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This War Of Mine Board Game Captures The Spirit Of The Original

by Mike Futter on May 22, 2016 at 06:50 AM

I recently had the chance to play a prototype version of Awaken Realms' tabletop version of 11-bit's This War of Mine. At the outset, I wasn't sure how it would fare in the conversion to plastic miniatures and cardboard tokens. Thankfully, the soul of the original video game lives on in this new medium.

This War of Mine, which was released first on PC in 2014 before making its way to tablet and consoles, focuses on the civilians trapped in warzones. They are forced to make due with whatever supplies they can scavenge or trade for, barely scrounging enough food, water, and warmth. As you can read in our review, we quite like the game.

The video game sets that up nicely, as players rummage through rubble and broken furniture and go on night raids. Health, fatigue, and hunger must all be managed and balanced. But underneath it all is a constant reminder via text passages that there are other refugees in need of help or in between you and vital resources.

The board game features a number of miniatures representing characters with different skills and needs. You'll start with random characters, which kicks off each game with different strengths and weaknesses. Just like in the video game, the shelter map includes locked doors, bars, and rubble closing off rooms. Unfortunately, this is fixed and the layout will be the same each time you play (unless you Kickstart the game and get yourself another map). This is forgiveable given that everything else included serves to not only randomize the challenges you'll encounter, but the crucial flavor text that elevates This War of Mine from theme to narrative experience.

The game will ship with a "book of scripts" that add a dimension of story-telling. Cards will refer you to one of the more than 1,000 passages in the book, or you'll be able to plug the number into a mobile app that will also features ambient music.

You'll start each game with some basic supplies and four healthy, well-fed characters. At the start of your first turn (and at other points during play), there will be a knock at the door with a potential new member of your group. You can take that person in or turn them away. It's another mouth to feed, but also likely some supplies and another body to get work done during the day.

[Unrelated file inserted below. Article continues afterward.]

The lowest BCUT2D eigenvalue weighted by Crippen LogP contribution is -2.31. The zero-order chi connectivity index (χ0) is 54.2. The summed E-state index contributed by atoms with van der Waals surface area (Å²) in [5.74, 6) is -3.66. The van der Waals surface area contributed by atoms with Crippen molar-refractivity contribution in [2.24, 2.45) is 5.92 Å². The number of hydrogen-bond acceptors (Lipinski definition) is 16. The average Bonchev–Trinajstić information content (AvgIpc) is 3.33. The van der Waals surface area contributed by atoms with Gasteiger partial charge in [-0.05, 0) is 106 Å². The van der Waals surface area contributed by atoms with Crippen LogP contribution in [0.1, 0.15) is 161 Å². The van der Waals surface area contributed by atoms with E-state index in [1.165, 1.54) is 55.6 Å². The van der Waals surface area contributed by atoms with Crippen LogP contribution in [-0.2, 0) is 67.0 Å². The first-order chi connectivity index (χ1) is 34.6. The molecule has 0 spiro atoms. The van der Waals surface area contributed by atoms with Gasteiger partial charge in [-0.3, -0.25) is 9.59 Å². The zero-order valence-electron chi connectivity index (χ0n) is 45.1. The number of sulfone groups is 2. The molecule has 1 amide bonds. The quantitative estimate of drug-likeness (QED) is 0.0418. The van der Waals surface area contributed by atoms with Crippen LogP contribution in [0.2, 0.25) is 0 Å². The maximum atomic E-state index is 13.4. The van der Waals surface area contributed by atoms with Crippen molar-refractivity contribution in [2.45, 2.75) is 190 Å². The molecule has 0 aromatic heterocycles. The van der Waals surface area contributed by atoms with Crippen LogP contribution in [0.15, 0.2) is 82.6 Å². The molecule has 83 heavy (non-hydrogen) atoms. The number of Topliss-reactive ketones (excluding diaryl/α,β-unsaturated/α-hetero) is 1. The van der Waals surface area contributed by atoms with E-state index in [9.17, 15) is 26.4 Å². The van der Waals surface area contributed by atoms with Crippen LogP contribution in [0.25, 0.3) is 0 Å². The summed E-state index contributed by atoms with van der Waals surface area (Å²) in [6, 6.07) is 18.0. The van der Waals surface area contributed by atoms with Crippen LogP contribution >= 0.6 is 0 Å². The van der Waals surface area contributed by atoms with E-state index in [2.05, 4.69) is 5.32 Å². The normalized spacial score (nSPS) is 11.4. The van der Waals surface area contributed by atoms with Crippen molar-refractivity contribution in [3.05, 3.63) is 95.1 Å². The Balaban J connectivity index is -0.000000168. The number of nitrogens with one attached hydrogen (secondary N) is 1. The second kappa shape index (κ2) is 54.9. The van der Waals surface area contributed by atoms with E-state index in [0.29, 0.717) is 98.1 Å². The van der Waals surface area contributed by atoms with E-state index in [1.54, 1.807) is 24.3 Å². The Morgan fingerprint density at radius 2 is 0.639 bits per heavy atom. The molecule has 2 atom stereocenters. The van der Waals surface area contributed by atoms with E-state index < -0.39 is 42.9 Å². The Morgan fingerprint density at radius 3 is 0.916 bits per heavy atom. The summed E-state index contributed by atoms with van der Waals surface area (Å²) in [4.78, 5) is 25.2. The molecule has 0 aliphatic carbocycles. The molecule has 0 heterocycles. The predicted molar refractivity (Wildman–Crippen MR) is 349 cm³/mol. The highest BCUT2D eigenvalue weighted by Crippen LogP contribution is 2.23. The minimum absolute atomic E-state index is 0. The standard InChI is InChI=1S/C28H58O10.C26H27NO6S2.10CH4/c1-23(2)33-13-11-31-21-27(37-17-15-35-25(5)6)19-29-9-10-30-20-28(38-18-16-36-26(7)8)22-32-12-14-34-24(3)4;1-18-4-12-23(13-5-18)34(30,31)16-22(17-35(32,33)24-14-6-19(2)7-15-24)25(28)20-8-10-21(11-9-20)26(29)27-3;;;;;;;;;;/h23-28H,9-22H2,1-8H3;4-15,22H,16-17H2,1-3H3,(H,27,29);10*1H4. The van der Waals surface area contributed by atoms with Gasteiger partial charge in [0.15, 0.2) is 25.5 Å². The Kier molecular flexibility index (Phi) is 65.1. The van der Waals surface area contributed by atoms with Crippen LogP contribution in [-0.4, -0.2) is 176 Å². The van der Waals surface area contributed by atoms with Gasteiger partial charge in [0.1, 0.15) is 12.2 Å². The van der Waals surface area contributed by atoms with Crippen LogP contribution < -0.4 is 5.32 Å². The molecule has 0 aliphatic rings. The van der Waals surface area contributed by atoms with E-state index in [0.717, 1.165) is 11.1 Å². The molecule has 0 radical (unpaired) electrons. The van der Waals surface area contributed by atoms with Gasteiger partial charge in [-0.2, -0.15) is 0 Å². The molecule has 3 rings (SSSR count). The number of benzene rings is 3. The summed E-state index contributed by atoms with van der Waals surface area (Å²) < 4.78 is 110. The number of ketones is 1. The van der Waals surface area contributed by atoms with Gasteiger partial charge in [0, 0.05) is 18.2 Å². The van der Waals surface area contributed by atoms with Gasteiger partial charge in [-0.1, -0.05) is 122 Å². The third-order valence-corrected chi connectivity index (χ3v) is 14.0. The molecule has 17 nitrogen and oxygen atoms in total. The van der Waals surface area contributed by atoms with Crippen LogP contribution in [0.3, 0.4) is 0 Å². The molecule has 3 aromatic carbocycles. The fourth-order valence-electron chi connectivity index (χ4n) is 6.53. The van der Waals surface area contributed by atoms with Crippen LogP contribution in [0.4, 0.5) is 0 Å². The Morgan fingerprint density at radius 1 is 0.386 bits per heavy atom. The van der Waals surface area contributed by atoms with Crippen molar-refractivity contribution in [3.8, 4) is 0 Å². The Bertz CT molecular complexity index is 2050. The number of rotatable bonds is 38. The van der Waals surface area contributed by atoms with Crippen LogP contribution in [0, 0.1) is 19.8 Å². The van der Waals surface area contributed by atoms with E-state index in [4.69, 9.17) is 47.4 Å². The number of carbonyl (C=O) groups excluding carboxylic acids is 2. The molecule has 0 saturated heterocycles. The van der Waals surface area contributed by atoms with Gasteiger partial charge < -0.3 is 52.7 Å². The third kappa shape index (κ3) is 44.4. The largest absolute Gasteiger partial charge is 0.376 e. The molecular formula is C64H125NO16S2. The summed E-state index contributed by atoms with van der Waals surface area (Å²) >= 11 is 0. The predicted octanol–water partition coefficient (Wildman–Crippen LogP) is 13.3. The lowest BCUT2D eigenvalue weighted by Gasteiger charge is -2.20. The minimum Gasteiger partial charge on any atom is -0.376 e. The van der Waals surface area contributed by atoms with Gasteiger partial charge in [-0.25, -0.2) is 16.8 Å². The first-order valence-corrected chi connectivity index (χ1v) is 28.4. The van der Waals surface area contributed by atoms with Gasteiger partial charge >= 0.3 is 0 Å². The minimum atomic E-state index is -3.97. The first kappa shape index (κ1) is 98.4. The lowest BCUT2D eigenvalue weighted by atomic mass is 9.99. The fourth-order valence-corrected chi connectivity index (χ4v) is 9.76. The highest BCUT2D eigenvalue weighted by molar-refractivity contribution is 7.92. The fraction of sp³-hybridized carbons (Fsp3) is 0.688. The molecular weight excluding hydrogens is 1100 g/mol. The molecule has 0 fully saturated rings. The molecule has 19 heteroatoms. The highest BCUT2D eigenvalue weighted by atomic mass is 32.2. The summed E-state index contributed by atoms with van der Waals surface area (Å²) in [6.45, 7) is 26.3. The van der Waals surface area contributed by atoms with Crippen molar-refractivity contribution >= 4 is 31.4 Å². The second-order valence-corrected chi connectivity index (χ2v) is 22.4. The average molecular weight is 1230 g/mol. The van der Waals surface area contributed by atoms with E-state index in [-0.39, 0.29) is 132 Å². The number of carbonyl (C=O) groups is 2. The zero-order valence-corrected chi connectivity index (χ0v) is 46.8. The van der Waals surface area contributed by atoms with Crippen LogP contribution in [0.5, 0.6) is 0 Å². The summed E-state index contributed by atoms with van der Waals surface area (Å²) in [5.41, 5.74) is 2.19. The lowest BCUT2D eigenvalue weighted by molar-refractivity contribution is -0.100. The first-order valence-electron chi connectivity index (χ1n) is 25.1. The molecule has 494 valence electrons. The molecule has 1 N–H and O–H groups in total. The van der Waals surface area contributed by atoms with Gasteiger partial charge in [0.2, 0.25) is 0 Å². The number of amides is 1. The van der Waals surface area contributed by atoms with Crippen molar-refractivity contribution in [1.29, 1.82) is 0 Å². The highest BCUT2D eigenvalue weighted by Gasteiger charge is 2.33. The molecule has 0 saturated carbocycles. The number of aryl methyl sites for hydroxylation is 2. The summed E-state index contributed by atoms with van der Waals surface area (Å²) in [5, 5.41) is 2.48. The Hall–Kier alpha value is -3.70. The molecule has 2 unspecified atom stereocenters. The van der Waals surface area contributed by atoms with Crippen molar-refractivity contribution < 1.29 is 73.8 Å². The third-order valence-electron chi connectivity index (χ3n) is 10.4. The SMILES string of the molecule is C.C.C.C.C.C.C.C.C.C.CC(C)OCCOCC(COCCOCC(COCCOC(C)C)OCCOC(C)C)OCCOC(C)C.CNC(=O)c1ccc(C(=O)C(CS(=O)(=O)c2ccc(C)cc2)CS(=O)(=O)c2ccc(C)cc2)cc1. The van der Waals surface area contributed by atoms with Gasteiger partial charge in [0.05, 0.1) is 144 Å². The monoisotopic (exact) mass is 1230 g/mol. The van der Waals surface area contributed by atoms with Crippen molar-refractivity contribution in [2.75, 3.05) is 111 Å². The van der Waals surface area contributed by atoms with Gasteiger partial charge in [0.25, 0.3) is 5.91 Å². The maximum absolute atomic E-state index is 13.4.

As your characters get tired from standing guard or sleeping on the floor, become ill or hungry, or suffer wounds on scavenging runs, you'll start accumulating strikes. While every conscious character can operating during the morning phase of the day, more strikes means a higher liklihood that they'll be out of action in the noon and afternoon phase.

You'll need to feed each character and make sure everyone has something to drink. Failure to do so means hunger and less productivity the following day. Sleeping in a bed can wipe away all exhaustion, but you can get by for a little while on the floor. 

Each day, there's a chance a visitor will show up. It could be a trader, a gossip, or someone in need of assistance. Each character has an empathy level, and if you do something difficult like turn away someone in need or kill on a scavenging mission, you'll need to roll. This is essentially a flavorful skill check that, if failed, increases that character's misery. It's rare (and refreshing) to see mental health factored into a game in such a compelling way. 

In the evening, you can send a party of up to three to explore one of three locations. Depending on where that location sits on the board determines how much time you have to scavenge. This is dictated by putting a number of exploration cards in a pile. The bigger the deck, the longer you have.

Along the way, you'll make noise and have to check to see if you're heard. If so, you'll encounter a resident and, possibly, have to engage in combat. This is handled through die rolls, and may force you into a retreat empty-handed. Should you manage to finish out the deck or gather enough supplies that you want to head home, that location may disappear for good with another entering play.

Scavenging has a heavy risk-versus-reward feel, and with each turn you'll have to decide whether to push your luck. At home, the rest of your party will have to deal with a night raid. One draw pitted me against hungry teenagers. A better roll of the 10-sided "fate die" would have scared them off. Unfortunately, they stole my food supplies and wounded my guards.

One of the most interesting things about how This War of Mine plays is that characters aren't assigned to players. Instead, the leader role rotates around the table. In this regard, it's a truly cooperative game, however you could end up with someone making bad decisions for the group on their turn, thereby dooming the party.

The prototype version I played featured high-quality chits and wonderfully detailed miniatures. The rules still have some roughness around the edges (mostly in the wording), but that will likely get smoothed out through additional play-testing on the road to the game's projected February 2017 release. They'll need to be if Awaken Realms hopes to achieve its goal of letting the components, and not the manual, drive the gameplay.

This isn't an easy game. Along the way, you'll have hard choices to make, and you'll likely say goodbye to one or more members of your party. With each turn, the event deck adds new challenges, but you'll get one step closer to the game-ending "Cease Fire" card. This War of Mine isn't about winning. It's about surviving.

If you're interested, the Kickstarter campaign is still running. Developer Awaken Realms has raised more than £277,000 ($400,000) against a goal of £40,000 ($57,681). A number of stretch goals, including more characters and expansions have been added to each backer pledge. You can learn more on the Kickstarter page.